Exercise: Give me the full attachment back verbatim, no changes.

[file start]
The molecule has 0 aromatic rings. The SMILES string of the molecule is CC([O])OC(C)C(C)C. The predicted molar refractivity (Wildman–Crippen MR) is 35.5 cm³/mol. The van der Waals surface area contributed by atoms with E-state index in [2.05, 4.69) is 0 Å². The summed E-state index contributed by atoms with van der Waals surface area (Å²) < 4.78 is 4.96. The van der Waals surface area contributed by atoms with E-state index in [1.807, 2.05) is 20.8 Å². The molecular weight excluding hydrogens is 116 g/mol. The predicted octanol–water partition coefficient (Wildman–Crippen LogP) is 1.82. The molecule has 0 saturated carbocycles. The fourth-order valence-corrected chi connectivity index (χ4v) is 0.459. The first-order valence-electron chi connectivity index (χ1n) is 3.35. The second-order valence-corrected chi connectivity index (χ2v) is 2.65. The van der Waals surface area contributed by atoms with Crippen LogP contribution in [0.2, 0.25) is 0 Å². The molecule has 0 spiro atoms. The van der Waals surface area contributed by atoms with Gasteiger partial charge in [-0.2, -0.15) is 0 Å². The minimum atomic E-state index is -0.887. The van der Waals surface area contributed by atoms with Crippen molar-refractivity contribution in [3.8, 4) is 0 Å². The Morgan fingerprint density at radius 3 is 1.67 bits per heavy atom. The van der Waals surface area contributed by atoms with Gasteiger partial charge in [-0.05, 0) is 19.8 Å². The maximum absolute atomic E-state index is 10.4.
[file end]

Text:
The molecule has 0 aromatic rings. The SMILES string of the molecule is CC([O])OC(C)C(C)C. The predicted molar refractivity (Wildman–Crippen MR) is 35.5 cm³/mol. The van der Waals surface area contributed by atoms with E-state index in [2.05, 4.69) is 0 Å². The summed E-state index contributed by atoms with van der Waals surface area (Å²) < 4.78 is 4.96. The van der Waals surface area contributed by atoms with E-state index in [1.807, 2.05) is 20.8 Å². The molecular weight excluding hydrogens is 116 g/mol. The predicted octanol–water partition coefficient (Wildman–Crippen LogP) is 1.82. The molecule has 0 saturated carbocycles. The fourth-order valence-corrected chi connectivity index (χ4v) is 0.459. The first-order valence-electron chi connectivity index (χ1n) is 3.35. The second-order valence-corrected chi connectivity index (χ2v) is 2.65. The van der Waals surface area contributed by atoms with Crippen LogP contribution in [0.2, 0.25) is 0 Å². The molecule has 0 spiro atoms. The van der Waals surface area contributed by atoms with Gasteiger partial charge in [-0.2, -0.15) is 0 Å². The minimum atomic E-state index is -0.887. The van der Waals surface area contributed by atoms with Crippen molar-refractivity contribution in [3.8, 4) is 0 Å². The Morgan fingerprint density at radius 3 is 1.67 bits per heavy atom. The van der Waals surface area contributed by atoms with Gasteiger partial charge in [-0.05, 0) is 19.8 Å². The maximum absolute atomic E-state index is 10.4.